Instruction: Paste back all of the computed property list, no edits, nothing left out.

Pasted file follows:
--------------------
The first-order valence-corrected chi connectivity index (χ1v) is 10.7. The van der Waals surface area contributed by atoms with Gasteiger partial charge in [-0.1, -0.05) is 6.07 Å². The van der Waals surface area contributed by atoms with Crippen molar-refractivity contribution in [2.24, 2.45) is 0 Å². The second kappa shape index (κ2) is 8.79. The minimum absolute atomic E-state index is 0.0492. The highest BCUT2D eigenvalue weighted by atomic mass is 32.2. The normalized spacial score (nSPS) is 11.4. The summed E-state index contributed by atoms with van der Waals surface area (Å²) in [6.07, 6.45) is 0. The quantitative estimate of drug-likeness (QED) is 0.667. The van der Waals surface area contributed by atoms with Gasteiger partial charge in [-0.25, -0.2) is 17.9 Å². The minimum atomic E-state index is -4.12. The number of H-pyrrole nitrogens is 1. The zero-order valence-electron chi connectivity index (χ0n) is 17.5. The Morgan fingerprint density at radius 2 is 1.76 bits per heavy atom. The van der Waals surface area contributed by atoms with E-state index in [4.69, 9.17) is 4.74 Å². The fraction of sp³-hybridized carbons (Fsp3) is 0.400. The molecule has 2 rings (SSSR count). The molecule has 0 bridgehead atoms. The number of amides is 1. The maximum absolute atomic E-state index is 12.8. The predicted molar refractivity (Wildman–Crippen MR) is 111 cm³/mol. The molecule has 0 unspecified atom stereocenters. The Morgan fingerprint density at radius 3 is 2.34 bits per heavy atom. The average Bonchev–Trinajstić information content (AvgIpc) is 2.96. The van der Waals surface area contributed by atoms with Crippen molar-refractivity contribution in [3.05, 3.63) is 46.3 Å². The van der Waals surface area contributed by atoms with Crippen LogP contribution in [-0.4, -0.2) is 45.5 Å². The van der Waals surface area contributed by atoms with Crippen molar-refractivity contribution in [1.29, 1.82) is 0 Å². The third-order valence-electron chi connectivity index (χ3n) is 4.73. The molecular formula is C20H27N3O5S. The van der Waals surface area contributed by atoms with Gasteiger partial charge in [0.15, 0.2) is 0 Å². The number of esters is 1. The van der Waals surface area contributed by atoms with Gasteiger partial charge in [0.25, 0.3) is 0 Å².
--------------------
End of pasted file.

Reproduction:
The first-order valence-corrected chi connectivity index (χ1v) is 10.7. The van der Waals surface area contributed by atoms with Gasteiger partial charge in [-0.1, -0.05) is 6.07 Å². The van der Waals surface area contributed by atoms with Crippen molar-refractivity contribution in [2.24, 2.45) is 0 Å². The second kappa shape index (κ2) is 8.79. The minimum absolute atomic E-state index is 0.0492. The highest BCUT2D eigenvalue weighted by atomic mass is 32.2. The normalized spacial score (nSPS) is 11.4. The summed E-state index contributed by atoms with van der Waals surface area (Å²) in [6.07, 6.45) is 0. The quantitative estimate of drug-likeness (QED) is 0.667. The van der Waals surface area contributed by atoms with Gasteiger partial charge in [-0.25, -0.2) is 17.9 Å². The minimum atomic E-state index is -4.12. The number of H-pyrrole nitrogens is 1. The zero-order valence-electron chi connectivity index (χ0n) is 17.5. The Morgan fingerprint density at radius 2 is 1.76 bits per heavy atom. The van der Waals surface area contributed by atoms with E-state index in [4.69, 9.17) is 4.74 Å². The fraction of sp³-hybridized carbons (Fsp3) is 0.400. The molecule has 2 rings (SSSR count). The molecule has 0 bridgehead atoms. The number of amides is 1. The maximum absolute atomic E-state index is 12.8. The predicted molar refractivity (Wildman–Crippen MR) is 111 cm³/mol. The molecule has 0 unspecified atom stereocenters. The Morgan fingerprint density at radius 3 is 2.34 bits per heavy atom. The average Bonchev–Trinajstić information content (AvgIpc) is 2.96. The van der Waals surface area contributed by atoms with Crippen molar-refractivity contribution in [3.05, 3.63) is 46.3 Å². The van der Waals surface area contributed by atoms with Crippen LogP contribution in [-0.4, -0.2) is 45.5 Å². The van der Waals surface area contributed by atoms with Crippen molar-refractivity contribution in [1.29, 1.82) is 0 Å². The third-order valence-electron chi connectivity index (χ3n) is 4.73. The molecular formula is C20H27N3O5S. The van der Waals surface area contributed by atoms with Gasteiger partial charge in [0.15, 0.2) is 0 Å². The number of esters is 1. The van der Waals surface area contributed by atoms with Gasteiger partial charge in [0.25, 0.3) is 0 Å².